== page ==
Faculty Staff Student Trustee
K. Karoly (cc)
P. Hovda (m)
R. Knapp (m)
T. Metz (m)
N. McLaughlin MALS ’10 (cc)
G. Granger (m)
Ari Galper ’14, Sociology (spm)
Evvy Archibald Shulman ’16, Sociology (m)
A. Levin (m)
M. Mercy '87 (m)

G. Research, Teaching and the Liberal Arts College

How do we understand the idea of the teacher-scholar? What kinds of support for faculty are necessary to help them to fulfill this role in their teaching and research? How do we cultivate continued and rigorous engagement on the part of faculty with their disciplines, and how do we ensure that this engagement feeds into the education of our students? What, indeed, is the role of research in the liberal arts? How and why is research meaningful to the educational mission of the College, both for faculty and students? Why is the teacher-scholar model, and the student-scholar model, a good one, and what forms does this model in fact take at Reed? Where and how do they intersect in different disciplines?

Faculty Staff Student Trustee
W. Englert (cc)
M. Bedau ‘76 (m)
D. Dalton (m)
J. Fry (m)
N. Netusil (spm)
D. Schiff (m)
K. Perkins (m)
T. Marmarelli (m)
Shruti Korada ’14, Econ (m)
Ben Morris ’15, Psych (m)
D. Engelman ’62 (cc)

H. Faculty and Staff Quality of Life

What are our goals for faculty and staff quality of life? What are our goals for the professional development of faculty and staff?  What are our goals for compensation and benefits? How does the college best encourage excellent work by faculty and staff to sustain the college’s programs?

Faculty Staff Student Trustee
D. Hare (cc)
B. Lazier (m)
K. Oleson (spm)
M. Scharle (m)
Z. Perry (m)
M. Valintis (m)
M. Sullivan (m)
D. Hall (m)
Theodore Landsman ’16, Physics (m)
Paul Messick ’15, Political Science (m)
L. Matthews ’67 (cc)

I. Whom Do We Want to Educate?

What kinds of students do we think most benefit from a Reed education, and are they choosing to apply and come to Reed? What is our desired student body composition? What kind of financial aid is required to meet our goals? Do we want more applications, and if so, from what kind of students? (Intellectuals, performers, scientists, leaders, world-changers, international students, students who have room for growth or need a second chance?) Are we receiving enough applications from these students? How will demographic and market changes impact our admissions and financial aid strategies?

Faculty Staff Student Trustee
A. Delehanty (cc)
K. Clausing (m)
M. McClellan (m)
M. Minardi (m)
P. Silverstein (spm)
K. Todd (m)
L. Limper (m)
Annam Swanson ’14, Psych (m)
Kris Droste ’16, ICPS (m)
Emma Mclean-Riggs ’14, Sociology (m)
J. Sheehy ’82 (cc)
M. Bergman ’84 (m)

J. Student Success

Are we satisfied with current student life and quality of life? Are we doing what we need to do to help students thrive personally and intellectually? Do we need to do more to build a greater sense of community on campus, and if so what should we do? What place should sports and outdoor programs play in a Reed education? What would we do to increase retention? Do we want to set a retention goal? Do want to increase the number of students living on campus, and if so, how would this be accomplished?

Faculty Staff Student Trustee
M. James (cc)
T. Cross (m)
M. Faletra (m)
T. Hackenberg (m)
G. Ondrizek (m, Fall 2013 only)
M. Brody (cc)
A. Krenkel (m)
L. Copenagle (m)
Ari Galper ’14, Sociology (spm)
Bryan Kim ’14, Math-Econ (m)
Danielle Juncal ’15, English (spm)
A. Martinez ’73 (m)
L. Howard ’70 (m)

K. Long-term Financial Health of the Institution

Is our financial model (revenue assumptions, committed expenditures) sustainable? How can ensure that we have sufficient flexibility to deal with changing circumstances? What are the worst-case financial scenarios for Reed in the next twenty years? What infrastructure (in terms of financial structure, physical plant, land or information technology) do we need to achieve our goals? What is the optimal size for Reed College in the next thirty years?  Should we set institutional goals for reducing our environmental footprint? This committee’s work will be influenced significantly by the conclusions and recommendations of the other working groups, and will lay the foundation for execution planning in the last phase of the planning process.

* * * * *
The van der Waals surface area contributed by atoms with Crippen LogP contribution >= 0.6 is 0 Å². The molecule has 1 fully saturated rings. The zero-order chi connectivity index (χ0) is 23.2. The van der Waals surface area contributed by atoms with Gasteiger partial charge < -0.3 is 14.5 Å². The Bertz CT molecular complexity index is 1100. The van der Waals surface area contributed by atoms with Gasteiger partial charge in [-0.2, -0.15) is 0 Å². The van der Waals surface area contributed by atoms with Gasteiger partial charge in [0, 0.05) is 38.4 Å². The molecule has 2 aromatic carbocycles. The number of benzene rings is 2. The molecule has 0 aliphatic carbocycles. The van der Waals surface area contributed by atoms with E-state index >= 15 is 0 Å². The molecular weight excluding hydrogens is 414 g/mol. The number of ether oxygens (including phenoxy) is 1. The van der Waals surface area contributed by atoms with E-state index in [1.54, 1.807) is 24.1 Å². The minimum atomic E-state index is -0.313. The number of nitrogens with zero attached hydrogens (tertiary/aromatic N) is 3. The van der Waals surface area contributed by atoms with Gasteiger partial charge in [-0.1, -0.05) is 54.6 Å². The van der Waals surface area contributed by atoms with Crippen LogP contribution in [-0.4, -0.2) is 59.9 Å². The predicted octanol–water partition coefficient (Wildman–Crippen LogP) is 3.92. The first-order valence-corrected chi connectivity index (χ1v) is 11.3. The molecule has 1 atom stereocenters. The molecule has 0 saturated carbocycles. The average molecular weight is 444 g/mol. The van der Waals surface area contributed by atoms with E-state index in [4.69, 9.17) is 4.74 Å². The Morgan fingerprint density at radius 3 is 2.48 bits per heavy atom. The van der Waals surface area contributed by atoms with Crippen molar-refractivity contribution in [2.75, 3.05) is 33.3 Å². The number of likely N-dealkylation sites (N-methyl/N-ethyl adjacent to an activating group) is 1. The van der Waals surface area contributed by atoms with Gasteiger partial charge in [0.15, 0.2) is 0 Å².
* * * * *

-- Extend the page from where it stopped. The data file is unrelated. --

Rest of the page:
Faculty Staff Student Trustee
J. Parker (cc)
L. Illing (m)
J. Mieszkowski (m)
E. Millender (m)
P. Steinberger (m)
J. Kroger (spm)
J. Kurtz (m)
E. McFarlane (m)
T. Angell (m)
John Iselin ’14, Econ (m)
Rennie Meyers ’15, ES-Hist (m)
D. Henner (cc)
K. Alt ’81 (m)
G. James ‘77 (m)
J. Buchan (m)

Cross-Cutting Issues

  1. Reed’s mission. Why should students choose to come to Reed and why should parents want to help them attend? Do any changes being considered challenge, enhance, or alter any aspects perceived as central to Reed’s particular mission or culture? What is and what should be central to Reed’s mission and/or institutional culture? What makes it unique, and in what ways can Reed be distinctive in the next twenty years?  
  2. Student outcomes. How do any changes being considered improve on how Reed prepares students for successful and fulfilling lives after graduation, whatever their future career goals? How do students benefit from the changes? What kinds of graduates do we want Reed to produce?
  3. Diversity and inclusion. Do any changes being considered have an impact, positive or negative, on the accessibility or attractiveness of a Reed education to a more diverse student body, or a more diverse community more generally? How can the changes be used to forward the community’s goals regarding diversity and inclusion?
  4. The changing educational environment. How do any changes considered respond to changes or potential changes in the applicant pool, changing expectations on the part of students and parents and potential employers, the rise of online education, or other external developments that are putting pressure on our educational model?
  5. Technology. How can changes in technology capacity or in the use of technology further any of the changes being considered? What are the technological requirements, if any, for any of the changes considered? What impact, if any, will technological changes have on the issues being considered?
  6. Environment and sustainability. How do the changes being considered impact our environmental footprint?